From reading the report and listening to the debate, it has become clear to me that it is incumbent on governments to try to produce a firm and definite mechanism for consultation. In other words, some kind of consultation will be expected to form part of the normal legislative process. I should not dream of trying to spell out at the end of such a debate the precise way in which that consultation should take place or the bodies and people with whom the Government should consult. However, the lack of such a mechanism seems a major omission which governments could put right without too much pain.

One answer to the plea of the noble Lord, Lord Aberdare, for a two-year legislative cycle is that there is no reason why there cannot be consultation in one Session even if the Bill is not introduced until the next Session. Indeed, there is no reason why a Bill cannot be drafted in one Session even if it is not introduced until the next. Therefore, to some extent, the issue of whether there should be a one-year or two-year parliamentary

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cycle is somewhat irrelevant to the process of producing Bills. Everybody seems to agree on the principle of consultation; the difficulty is agreeing the mechanism. I hope that the Government will now begin to take that seriously.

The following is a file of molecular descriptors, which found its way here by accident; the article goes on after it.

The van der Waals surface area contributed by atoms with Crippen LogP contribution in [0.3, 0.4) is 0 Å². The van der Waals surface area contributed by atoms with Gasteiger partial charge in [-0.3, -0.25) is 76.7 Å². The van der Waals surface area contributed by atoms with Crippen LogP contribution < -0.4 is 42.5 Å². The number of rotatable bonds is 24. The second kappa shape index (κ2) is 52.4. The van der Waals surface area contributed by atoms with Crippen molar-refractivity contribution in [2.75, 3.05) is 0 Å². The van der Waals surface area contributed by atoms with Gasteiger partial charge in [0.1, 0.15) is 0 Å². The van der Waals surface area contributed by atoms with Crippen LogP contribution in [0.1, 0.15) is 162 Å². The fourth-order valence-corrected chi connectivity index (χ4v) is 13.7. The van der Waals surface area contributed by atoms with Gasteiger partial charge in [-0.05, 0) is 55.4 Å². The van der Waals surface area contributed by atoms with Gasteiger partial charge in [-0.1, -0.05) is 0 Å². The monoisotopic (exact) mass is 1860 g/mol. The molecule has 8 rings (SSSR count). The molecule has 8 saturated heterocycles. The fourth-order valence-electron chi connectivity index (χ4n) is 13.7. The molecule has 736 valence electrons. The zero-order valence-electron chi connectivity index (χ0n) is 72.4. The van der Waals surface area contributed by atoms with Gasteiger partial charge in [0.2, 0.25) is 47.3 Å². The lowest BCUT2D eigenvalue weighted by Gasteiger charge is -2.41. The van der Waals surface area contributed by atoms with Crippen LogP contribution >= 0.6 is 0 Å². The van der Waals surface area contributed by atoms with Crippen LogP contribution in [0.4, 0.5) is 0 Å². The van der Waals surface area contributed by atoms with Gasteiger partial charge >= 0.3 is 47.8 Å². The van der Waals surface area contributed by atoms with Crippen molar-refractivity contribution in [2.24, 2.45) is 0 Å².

Perhaps I may say one or two words about drafting, about which several points have been made. I turn first to the office of the parliamentary draftsmen. The argument for putting them under the Attorney General seems to grow stronger as the years pass. It is not a new argument and I am sure that they would resist it with all the skill and determination that they are known to possess. However, perhaps it is now time that the parliamentary draftsmen were put under the overall direction of somebody who is legally qualified and who can spend some time looking at the way in which they work. That does not seem to be happening at the moment. That part of the report is persuasive, and I accept it.

As is stated on page 47 of the report:


    "There was now no body charged with scrutinising the form, arrangement and language of proposed legislation before it was presented to Parliament, the Legislation Committee of the Cabinet having largely abdicated this function".

I am not quite sure why the committee has abdicated that function, because taking a general oversight of the legislative process at that stage and an overview of what the drafted Bill would mean seems a sensible proposition.

I also take the point about Notes on Clauses being converted into Notes on Sections when the Bill has been passed. That could usefully be considered. Frankly, if Notes on Clauses were more widely available during the legislative process, we should probably have more sensible Committee stages and a more detailed examination of the terms of Bills. They would, in effect, be converted into Notes on Sections once the Bill was passed, as I understand the proposal. Frankly, it is much easier to read a note on a section than to read the section—and I say that as a lawyer. If a layman knew at least the general intent of what the legalise was meant to express and enshrine, it would be helpful in terms of informing the public.